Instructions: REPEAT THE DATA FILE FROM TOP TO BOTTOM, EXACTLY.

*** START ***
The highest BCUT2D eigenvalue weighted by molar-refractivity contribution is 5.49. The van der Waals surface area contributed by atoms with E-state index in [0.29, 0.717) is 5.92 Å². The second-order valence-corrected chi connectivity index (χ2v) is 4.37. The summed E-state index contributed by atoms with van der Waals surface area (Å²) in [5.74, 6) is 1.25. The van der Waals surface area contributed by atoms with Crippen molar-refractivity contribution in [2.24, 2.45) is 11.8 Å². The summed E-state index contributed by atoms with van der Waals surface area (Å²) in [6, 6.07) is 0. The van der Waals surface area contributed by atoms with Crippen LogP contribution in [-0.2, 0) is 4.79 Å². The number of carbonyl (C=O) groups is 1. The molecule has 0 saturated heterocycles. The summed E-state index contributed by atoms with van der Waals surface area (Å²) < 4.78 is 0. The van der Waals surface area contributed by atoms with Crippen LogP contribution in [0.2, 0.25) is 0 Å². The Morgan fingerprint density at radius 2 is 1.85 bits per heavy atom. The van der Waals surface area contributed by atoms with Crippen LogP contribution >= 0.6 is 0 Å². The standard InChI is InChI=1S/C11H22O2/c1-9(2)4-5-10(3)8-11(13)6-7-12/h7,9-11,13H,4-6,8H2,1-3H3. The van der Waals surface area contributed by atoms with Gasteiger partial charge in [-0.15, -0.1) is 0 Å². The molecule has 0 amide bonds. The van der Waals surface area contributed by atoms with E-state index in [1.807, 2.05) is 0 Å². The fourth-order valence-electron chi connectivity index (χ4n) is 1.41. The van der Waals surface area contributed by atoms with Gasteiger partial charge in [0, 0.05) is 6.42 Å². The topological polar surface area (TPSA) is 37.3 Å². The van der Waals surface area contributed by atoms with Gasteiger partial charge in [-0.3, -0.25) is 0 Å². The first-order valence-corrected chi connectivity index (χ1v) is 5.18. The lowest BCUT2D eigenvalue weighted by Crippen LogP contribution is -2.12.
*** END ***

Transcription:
The highest BCUT2D eigenvalue weighted by molar-refractivity contribution is 5.49. The van der Waals surface area contributed by atoms with E-state index in [0.29, 0.717) is 5.92 Å². The second-order valence-corrected chi connectivity index (χ2v) is 4.37. The summed E-state index contributed by atoms with van der Waals surface area (Å²) in [5.74, 6) is 1.25. The van der Waals surface area contributed by atoms with Crippen molar-refractivity contribution in [2.24, 2.45) is 11.8 Å². The summed E-state index contributed by atoms with van der Waals surface area (Å²) in [6, 6.07) is 0. The van der Waals surface area contributed by atoms with Crippen LogP contribution in [-0.2, 0) is 4.79 Å². The number of carbonyl (C=O) groups is 1. The molecule has 0 saturated heterocycles. The summed E-state index contributed by atoms with van der Waals surface area (Å²) < 4.78 is 0. The van der Waals surface area contributed by atoms with Crippen LogP contribution in [0.2, 0.25) is 0 Å². The Morgan fingerprint density at radius 2 is 1.85 bits per heavy atom. The van der Waals surface area contributed by atoms with Crippen LogP contribution >= 0.6 is 0 Å². The standard InChI is InChI=1S/C11H22O2/c1-9(2)4-5-10(3)8-11(13)6-7-12/h7,9-11,13H,4-6,8H2,1-3H3. The van der Waals surface area contributed by atoms with Gasteiger partial charge in [-0.15, -0.1) is 0 Å². The molecule has 0 amide bonds. The van der Waals surface area contributed by atoms with E-state index in [1.807, 2.05) is 0 Å². The fourth-order valence-electron chi connectivity index (χ4n) is 1.41. The van der Waals surface area contributed by atoms with Gasteiger partial charge in [0, 0.05) is 6.42 Å². The topological polar surface area (TPSA) is 37.3 Å². The van der Waals surface area contributed by atoms with Gasteiger partial charge in [-0.3, -0.25) is 0 Å². The first-order valence-corrected chi connectivity index (χ1v) is 5.18. The lowest BCUT2D eigenvalue weighted by Crippen LogP contribution is -2.12.